YOU THEREFORE, MUST BE AS PERFECT, as your heavenly Father is perfect.”
Ah, the perennial reminder: You fall short; keep going! There is always more slope ahead, even when the top seems near, for the Father is perfection, and by definition, none can approach his perfection. Why such an impossible goal?
And yet, in art such perfection is a way of life. When writing a piece of music, I am haunted by an ineffable sense of what it needs to be, the natural form for that particular music. I write and write, strip away and strip away, seeking the essence, often racking my brain for what should be obvious but is still hidden.
When a work is premiered I get a clearer view of what I was after. (It feels more like “what was after me.”) I clarify the piece so players and audience will more immediately grasp what I have tried to understand and convey.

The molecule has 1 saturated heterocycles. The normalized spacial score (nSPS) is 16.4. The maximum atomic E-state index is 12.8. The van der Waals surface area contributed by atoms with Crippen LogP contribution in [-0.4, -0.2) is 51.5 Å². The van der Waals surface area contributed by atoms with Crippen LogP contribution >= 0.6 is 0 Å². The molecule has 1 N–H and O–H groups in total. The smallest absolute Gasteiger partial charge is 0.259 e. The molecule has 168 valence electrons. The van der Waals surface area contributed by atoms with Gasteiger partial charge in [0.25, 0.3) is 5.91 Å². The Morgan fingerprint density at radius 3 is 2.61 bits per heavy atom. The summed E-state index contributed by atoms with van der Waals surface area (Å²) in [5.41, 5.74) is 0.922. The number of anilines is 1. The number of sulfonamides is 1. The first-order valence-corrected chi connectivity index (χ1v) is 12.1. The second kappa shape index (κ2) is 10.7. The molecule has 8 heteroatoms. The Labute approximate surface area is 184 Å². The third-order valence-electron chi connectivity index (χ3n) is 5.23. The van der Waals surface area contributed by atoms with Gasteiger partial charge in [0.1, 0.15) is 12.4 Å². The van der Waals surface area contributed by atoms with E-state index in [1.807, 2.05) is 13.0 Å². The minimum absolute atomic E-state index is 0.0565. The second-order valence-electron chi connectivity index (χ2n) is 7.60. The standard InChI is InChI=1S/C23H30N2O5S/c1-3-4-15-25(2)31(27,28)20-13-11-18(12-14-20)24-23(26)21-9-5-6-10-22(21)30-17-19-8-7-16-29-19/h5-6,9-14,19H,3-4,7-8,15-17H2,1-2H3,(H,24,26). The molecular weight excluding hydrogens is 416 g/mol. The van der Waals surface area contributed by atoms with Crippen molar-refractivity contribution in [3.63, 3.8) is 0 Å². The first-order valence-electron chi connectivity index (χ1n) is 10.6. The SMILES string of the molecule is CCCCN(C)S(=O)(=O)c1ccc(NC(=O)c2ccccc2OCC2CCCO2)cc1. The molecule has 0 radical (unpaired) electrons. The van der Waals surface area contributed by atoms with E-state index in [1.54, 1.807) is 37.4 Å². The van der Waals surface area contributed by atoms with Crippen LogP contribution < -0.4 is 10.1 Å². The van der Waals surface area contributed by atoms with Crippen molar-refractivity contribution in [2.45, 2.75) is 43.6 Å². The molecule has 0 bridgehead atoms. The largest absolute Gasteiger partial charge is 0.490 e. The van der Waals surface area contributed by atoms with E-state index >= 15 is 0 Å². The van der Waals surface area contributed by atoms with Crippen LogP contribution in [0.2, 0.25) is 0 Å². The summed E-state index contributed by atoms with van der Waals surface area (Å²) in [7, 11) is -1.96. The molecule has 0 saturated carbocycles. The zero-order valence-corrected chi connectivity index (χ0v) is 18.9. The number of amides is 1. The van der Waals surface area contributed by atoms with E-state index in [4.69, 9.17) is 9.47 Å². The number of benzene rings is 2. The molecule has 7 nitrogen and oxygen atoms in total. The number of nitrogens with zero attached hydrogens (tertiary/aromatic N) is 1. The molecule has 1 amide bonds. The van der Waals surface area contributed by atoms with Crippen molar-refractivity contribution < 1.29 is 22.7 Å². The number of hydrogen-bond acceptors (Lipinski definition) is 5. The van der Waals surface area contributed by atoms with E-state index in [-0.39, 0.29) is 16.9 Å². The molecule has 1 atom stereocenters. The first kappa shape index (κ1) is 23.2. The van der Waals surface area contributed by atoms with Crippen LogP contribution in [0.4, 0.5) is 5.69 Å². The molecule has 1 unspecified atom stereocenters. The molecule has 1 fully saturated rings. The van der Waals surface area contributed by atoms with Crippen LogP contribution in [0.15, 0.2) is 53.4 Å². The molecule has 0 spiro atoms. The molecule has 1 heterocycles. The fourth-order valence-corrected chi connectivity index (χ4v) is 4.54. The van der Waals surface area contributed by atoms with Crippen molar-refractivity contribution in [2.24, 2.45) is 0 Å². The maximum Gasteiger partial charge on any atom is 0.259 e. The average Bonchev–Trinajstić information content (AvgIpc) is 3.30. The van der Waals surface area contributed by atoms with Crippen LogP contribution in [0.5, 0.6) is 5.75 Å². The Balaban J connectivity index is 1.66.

If my work develops from piece to piece, it is because the conceptions become clearer and stronger. But the process of composing is always driven by the feeling that I must attain an ideal that has somehow occurred to me. I apply a perfectionism that can prevent me from being completely satisfied with a finished piece, but that never prevents me from continuing in the quest or recognizing that the process itself is deeply sustaining.
Can I apply the same focus and passion to my relations with other people and God?